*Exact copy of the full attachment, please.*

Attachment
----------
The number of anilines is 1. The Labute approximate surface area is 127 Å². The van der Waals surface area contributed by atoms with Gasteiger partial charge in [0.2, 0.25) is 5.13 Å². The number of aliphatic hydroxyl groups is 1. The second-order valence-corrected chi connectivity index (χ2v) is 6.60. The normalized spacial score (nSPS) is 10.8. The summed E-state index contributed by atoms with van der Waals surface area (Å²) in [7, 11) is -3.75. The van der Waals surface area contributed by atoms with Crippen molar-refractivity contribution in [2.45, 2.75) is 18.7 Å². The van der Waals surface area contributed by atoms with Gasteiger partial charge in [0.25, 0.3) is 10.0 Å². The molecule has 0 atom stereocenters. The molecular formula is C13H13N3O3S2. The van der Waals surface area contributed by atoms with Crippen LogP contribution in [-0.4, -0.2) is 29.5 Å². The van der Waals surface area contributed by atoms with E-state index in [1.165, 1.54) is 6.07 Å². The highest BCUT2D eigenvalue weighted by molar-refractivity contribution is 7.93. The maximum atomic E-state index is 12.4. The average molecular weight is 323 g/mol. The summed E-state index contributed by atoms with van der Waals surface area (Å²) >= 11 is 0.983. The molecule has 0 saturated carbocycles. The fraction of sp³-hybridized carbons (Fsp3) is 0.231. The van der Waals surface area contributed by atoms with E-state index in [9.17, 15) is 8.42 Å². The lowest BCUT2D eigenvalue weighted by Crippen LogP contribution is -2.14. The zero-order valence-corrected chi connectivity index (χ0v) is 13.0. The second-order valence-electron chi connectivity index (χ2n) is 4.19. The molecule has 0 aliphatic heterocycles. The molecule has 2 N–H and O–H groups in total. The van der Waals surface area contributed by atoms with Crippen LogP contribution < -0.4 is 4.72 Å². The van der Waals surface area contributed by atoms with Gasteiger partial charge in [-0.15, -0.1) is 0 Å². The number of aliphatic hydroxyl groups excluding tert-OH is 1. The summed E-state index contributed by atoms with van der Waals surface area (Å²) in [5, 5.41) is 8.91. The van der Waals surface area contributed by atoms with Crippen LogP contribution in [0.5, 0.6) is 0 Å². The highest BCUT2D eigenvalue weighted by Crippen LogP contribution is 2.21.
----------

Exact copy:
The number of anilines is 1. The Labute approximate surface area is 127 Å². The van der Waals surface area contributed by atoms with Gasteiger partial charge in [0.2, 0.25) is 5.13 Å². The number of aliphatic hydroxyl groups is 1. The second-order valence-corrected chi connectivity index (χ2v) is 6.60. The normalized spacial score (nSPS) is 10.8. The summed E-state index contributed by atoms with van der Waals surface area (Å²) in [7, 11) is -3.75. The van der Waals surface area contributed by atoms with Crippen molar-refractivity contribution in [2.45, 2.75) is 18.7 Å². The van der Waals surface area contributed by atoms with Gasteiger partial charge in [0.25, 0.3) is 10.0 Å². The molecule has 0 atom stereocenters. The molecular formula is C13H13N3O3S2. The van der Waals surface area contributed by atoms with Crippen LogP contribution in [-0.4, -0.2) is 29.5 Å². The van der Waals surface area contributed by atoms with E-state index in [1.165, 1.54) is 6.07 Å². The highest BCUT2D eigenvalue weighted by molar-refractivity contribution is 7.93. The maximum atomic E-state index is 12.4. The average molecular weight is 323 g/mol. The summed E-state index contributed by atoms with van der Waals surface area (Å²) >= 11 is 0.983. The molecule has 0 saturated carbocycles. The fraction of sp³-hybridized carbons (Fsp3) is 0.231. The van der Waals surface area contributed by atoms with E-state index in [9.17, 15) is 8.42 Å². The lowest BCUT2D eigenvalue weighted by Crippen LogP contribution is -2.14. The zero-order valence-corrected chi connectivity index (χ0v) is 13.0. The second-order valence-electron chi connectivity index (χ2n) is 4.19. The molecule has 0 aliphatic heterocycles. The molecule has 2 N–H and O–H groups in total. The van der Waals surface area contributed by atoms with Crippen LogP contribution < -0.4 is 4.72 Å². The van der Waals surface area contributed by atoms with Gasteiger partial charge in [-0.15, -0.1) is 0 Å². The number of aliphatic hydroxyl groups excluding tert-OH is 1. The summed E-state index contributed by atoms with van der Waals surface area (Å²) in [5, 5.41) is 8.91. The van der Waals surface area contributed by atoms with Crippen LogP contribution in [0.5, 0.6) is 0 Å². The highest BCUT2D eigenvalue weighted by Crippen LogP contribution is 2.21.